Political posturing about WhatsApp is a false flag in the war on terror

Profile picture for user slauchlan By Stuart Lauchlan March 26, 2017
Summary:
Something must be done about the balance between security and freedom on social platforms. What mustn't be done is sending another politician out onto the airwaves to demonstrate their technological ignorance.

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The cynicism with which the mainstream media attacks its social media enemies is an unedifying sight. With Google and Facebook presenting an effective global duopoly dominating digital advertising, revenue-hungry newspapers will seize on any opportunity to lash out at the threat posted by social platforms.

This reached a new low last week after the terrorist attrocity in London when the Daily Mail’s naked Google-phobia went nuclear with the hysterical headline in the print edition that screamed “Google, the terrorists friend”.

While the rest of London was picking up the pieces, keeping calm and carrying on, Mail hacks were on the internet looking for instructions to terrorists about how to drive cars in crowds of people.

This, as the resulting ‘theory’ went, meant that Google was to blame. Taken to its (il)logical conclusion, the underlying message appeared to be that without having  instruction manuals to hand on Google, terrorists would be too thick to work out the ‘start vehicle, point at innocent civilians, release handbrake, drive’ sequence of events!

But at least the Daily Mail’s rabid hysteria is true to form and at the end of the day it’s no less than most people expect. What’s more worrying is when influential politicians get caught up in ‘social media to blame’ witchhunts. We’ve seen it frequently in recent months from Donald Trump, rattling the sabres in the direction of the likes of Apple.

This weekend it was the turn of UK Home Secretary Amber Rudd to come out with the ducking stool for the social media firms, most specifically WhatsApp, and to utter that most pointless of political posturing - Something. Must. Be. Done.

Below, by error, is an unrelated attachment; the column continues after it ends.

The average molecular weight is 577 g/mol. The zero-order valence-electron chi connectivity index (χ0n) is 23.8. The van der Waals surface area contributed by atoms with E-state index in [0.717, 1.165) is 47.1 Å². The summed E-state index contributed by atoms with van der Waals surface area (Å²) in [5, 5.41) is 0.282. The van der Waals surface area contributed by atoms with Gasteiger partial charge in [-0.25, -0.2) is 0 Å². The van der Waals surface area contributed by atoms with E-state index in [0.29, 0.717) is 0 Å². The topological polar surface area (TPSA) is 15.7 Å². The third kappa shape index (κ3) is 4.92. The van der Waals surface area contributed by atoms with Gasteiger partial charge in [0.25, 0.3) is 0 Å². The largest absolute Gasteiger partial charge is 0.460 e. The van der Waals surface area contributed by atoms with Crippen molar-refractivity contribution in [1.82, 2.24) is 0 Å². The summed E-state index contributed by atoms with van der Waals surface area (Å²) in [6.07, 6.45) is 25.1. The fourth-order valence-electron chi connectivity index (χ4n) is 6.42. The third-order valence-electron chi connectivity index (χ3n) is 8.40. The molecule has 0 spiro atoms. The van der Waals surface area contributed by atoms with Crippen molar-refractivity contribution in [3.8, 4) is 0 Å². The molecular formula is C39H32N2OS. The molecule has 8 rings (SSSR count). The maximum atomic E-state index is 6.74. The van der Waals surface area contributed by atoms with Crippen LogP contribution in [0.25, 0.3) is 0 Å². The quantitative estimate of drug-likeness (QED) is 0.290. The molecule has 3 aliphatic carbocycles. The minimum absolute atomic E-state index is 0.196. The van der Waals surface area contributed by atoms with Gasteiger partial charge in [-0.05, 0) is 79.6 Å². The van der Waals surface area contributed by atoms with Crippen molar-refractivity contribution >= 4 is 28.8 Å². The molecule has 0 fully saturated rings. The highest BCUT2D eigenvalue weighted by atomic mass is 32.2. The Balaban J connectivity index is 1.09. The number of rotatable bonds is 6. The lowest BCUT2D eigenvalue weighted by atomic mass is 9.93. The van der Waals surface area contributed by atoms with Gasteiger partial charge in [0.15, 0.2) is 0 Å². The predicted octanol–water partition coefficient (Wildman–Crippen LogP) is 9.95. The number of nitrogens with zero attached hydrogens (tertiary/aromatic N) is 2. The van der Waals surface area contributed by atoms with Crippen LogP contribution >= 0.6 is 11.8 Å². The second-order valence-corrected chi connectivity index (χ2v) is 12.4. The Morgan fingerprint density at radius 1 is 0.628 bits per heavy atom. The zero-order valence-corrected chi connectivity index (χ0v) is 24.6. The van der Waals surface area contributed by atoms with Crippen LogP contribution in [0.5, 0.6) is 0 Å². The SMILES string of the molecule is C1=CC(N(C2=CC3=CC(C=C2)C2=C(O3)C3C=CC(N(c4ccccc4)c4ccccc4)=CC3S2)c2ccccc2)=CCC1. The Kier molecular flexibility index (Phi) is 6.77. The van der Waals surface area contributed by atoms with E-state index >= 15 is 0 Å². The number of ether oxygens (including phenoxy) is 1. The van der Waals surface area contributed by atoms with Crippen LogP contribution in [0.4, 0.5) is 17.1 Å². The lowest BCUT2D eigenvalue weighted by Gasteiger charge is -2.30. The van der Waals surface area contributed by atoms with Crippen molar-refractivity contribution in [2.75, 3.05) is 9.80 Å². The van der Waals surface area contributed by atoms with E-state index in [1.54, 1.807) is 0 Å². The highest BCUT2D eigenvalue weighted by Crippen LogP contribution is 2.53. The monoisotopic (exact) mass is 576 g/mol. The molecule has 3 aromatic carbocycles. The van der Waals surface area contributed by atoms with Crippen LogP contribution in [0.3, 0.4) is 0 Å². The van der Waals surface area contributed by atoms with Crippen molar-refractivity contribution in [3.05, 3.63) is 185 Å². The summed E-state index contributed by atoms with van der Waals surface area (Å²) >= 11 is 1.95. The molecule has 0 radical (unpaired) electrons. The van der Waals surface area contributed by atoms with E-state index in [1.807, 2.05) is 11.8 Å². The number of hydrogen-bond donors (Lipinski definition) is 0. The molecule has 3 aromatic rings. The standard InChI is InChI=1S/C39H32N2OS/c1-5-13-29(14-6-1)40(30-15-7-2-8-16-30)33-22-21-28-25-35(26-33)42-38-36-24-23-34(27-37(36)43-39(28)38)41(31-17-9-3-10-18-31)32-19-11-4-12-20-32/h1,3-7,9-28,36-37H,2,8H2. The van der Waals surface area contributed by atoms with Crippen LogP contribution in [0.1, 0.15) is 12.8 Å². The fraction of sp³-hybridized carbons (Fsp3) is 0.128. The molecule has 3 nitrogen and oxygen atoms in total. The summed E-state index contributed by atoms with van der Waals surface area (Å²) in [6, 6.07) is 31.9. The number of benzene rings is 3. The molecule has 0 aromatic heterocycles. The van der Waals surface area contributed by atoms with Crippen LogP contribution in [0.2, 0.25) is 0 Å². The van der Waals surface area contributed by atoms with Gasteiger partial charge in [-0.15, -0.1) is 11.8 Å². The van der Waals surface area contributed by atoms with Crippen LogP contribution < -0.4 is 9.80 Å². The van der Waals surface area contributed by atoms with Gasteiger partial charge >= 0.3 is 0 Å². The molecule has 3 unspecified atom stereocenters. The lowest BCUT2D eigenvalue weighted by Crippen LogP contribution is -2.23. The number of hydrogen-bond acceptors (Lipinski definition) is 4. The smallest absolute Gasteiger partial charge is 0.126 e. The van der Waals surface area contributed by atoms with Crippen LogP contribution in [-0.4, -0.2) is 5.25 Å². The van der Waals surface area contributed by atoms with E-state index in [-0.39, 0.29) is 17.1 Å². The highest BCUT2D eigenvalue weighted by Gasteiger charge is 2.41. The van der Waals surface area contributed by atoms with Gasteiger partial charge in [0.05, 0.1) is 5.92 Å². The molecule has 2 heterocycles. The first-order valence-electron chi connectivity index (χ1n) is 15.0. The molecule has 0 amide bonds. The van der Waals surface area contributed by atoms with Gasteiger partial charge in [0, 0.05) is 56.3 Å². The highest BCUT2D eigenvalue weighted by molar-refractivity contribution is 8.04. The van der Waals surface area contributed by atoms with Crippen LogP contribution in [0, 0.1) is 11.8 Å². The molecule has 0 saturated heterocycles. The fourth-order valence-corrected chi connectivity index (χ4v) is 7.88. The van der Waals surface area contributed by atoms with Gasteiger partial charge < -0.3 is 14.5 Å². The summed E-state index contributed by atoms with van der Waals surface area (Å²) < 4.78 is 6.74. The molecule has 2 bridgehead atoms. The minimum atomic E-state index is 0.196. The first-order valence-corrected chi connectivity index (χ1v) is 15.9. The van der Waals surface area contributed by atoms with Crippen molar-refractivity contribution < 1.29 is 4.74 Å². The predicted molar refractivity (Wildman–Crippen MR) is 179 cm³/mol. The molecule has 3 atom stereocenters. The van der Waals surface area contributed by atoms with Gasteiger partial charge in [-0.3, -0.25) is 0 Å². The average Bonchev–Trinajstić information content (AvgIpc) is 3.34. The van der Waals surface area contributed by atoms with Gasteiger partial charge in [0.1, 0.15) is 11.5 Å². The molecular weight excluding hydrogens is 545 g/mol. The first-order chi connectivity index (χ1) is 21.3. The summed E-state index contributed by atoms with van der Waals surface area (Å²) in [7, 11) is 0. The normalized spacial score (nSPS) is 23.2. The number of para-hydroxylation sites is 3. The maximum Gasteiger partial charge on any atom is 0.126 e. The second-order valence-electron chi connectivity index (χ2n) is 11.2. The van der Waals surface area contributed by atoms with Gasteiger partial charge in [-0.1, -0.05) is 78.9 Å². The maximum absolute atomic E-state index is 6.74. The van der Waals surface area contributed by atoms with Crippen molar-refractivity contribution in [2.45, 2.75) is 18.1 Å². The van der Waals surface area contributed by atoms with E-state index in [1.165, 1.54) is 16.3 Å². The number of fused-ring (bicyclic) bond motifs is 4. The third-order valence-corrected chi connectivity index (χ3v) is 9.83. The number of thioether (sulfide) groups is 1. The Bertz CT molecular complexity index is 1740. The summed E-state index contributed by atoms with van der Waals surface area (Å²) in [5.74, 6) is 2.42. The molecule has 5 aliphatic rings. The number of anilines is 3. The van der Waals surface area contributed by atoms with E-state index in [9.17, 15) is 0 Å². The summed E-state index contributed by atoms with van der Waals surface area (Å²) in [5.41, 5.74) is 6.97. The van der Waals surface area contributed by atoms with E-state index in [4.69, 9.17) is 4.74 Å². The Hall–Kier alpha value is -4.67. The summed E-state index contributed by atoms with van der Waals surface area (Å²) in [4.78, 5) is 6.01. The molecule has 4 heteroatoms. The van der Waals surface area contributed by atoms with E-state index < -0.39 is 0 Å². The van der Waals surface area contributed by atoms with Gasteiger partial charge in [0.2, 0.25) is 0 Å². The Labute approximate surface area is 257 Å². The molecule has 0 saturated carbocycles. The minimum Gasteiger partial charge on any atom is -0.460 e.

Back doors

In this instance, the something that Rudd had decided to do was to issue a series of bold accusations that social media firms aren’t doing enough to assist in the war on terror and to drill down on the need for an end to end-to-end encryption. That she was effectively calling for the trashing of e-commerce, online banking and essentially the whole digital economy presumably escaped her, as it was clear as the round of morning talk shows continued that Ms Rudd was, not to put too fine a point on it, out of her depth.

WhatsApp earned Rudd’s particular opprobium because of revelations that the London car terrorist Khalid Masood had used the app a few minutes before he launched his attack. While police and security services continue to believe that Masood was acting as a lone wolf, Rudd pushed the idea the use of platforms like WhatsApp as a terrorism communication network is unacceptable:

There should be no place for terrorists to hide. We need to make sure that organisations like WhatsApp, and there are plenty of others like that, don’t provide a secret place for terrorists to communicate with each other.

Tech firms, she went on, have to play a more active role in the fight against terrorism:

Each attack confirms again the role that the internet is playing in serving as a conduit, inciting and inspiring violence, and spreading extremist ideology of all kinds. We need the help of social media companies, the Googles, the Twitters, the Facebooks of this world...They cannot get away with saying they are in a different situation – they are not.

(It's worth noting at this point that WhatsApp has said it is "horrified" by the London attack and is in fact co-operating with law enforcement authorities.)

To tackle this extermist content, Rudd says she’s consulting with those who:

understand the technology, who understand the necessary hashtags to stop this stuff even being put up.

Quite what a necessary hashtag is or what any of that means in practice was left unexplained.

Changed tune

Of particular ire to Rudd was the end-to-end encryption offered by WhatsApp, with the Home Secretary demanding a “back door” to allow the security services to access data whenever it was deemed appropriate. But between interviews, her views were modified, possibly by someone pointing out that end-to-end encrption is a binary proposition - something’s either encrypted or it isn’t.